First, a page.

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Real Voices: A young carer talks stress, balance and activism

Max became a young carer when she was seven years old. In this week’s Real Voices she describes the toll that balancing care responsibilities with the rest of her life has taken, and her move into politics and activism in an effort to make positive changes for young carers across the country. 

Becoming a young carer 

I’ve always helped out around the house, and then my dad became quite ill when I was seven, meaning that he had to go into hospital. He ended up having lots of health problems such as diabetes and issues with one of his legs. I had to step up and help out around the house a bit more. Additionally, my brother is autistic and has a heart condition. He had an operation on his heart after my dad was ill, so my mum was at the hospital all the time with my brother, which then meant I had to start caring for my dad. I was eleven at the time. My dad’s leg was amputated shortly after, so all of these factors together meant that my role as a carer became more and more significant during my teen years. 

I normally start my day with housework. I clean and do laundry, do the ironing, and then make breakfast and lunch for my dad and brother. I go out to get the shopping and pick up any medication for my dad and brother, and then I’ll help administer the medication as well.

I also provide emotional support for my mum. I’m the only person that understands what she’s going through as a fellow carer, and vice versa, so we try to be there for each other. I’ve just finished school, but it was really hard to balance my caring responsibilities when I was studying, especially when I was doing my exams. It was tricky to find time to revise as my mum also works, so when she was out at work I was the only one at home able to care for my dad and brother. It takes a toll when you’re trying to find that quiet time to study and then suddenly someone needs to be fed and someone else needs to be dressed, it can be really stressful.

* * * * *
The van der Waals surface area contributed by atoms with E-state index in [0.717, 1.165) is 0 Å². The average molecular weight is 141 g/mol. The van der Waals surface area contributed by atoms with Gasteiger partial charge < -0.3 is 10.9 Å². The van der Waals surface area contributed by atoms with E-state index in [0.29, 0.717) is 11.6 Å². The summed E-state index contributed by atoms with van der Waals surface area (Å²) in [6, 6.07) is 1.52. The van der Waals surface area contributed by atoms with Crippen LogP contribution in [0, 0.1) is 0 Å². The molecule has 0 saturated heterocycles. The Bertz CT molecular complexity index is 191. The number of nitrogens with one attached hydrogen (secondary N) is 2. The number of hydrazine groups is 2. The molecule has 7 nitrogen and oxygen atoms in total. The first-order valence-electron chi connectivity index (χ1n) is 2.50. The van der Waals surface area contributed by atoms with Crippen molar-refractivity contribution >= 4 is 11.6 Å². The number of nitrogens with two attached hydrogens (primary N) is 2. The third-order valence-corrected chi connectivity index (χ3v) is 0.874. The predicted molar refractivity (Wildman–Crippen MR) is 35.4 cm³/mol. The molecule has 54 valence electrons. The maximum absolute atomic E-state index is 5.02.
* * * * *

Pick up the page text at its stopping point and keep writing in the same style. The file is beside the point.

Moving into activism

I’ve worked on a number of campaigns with Carers Trust Scotland. I attended the 2022 Scottish Young Carers Festival alongside Carers Trust Scotland’s Young Carer and Young Adult Carer Advisory Group and helped to conduct peer research with attendees. We found that a lot of young carers feel guilty about taking breaks and taking time for themselves. Our campaign #RightToRest is a reaction to our findings, and calls on local authorities to make their short break services statements (which give information on the services available for unpaid carers and the people they care for) more accessible and youth-friendly. A lot of these statements are so long and difficult to decipher, just paragraph after paragraph with long complicated sentences that no fourteen year-old who is balancing school with caring responsibilities is going to understand.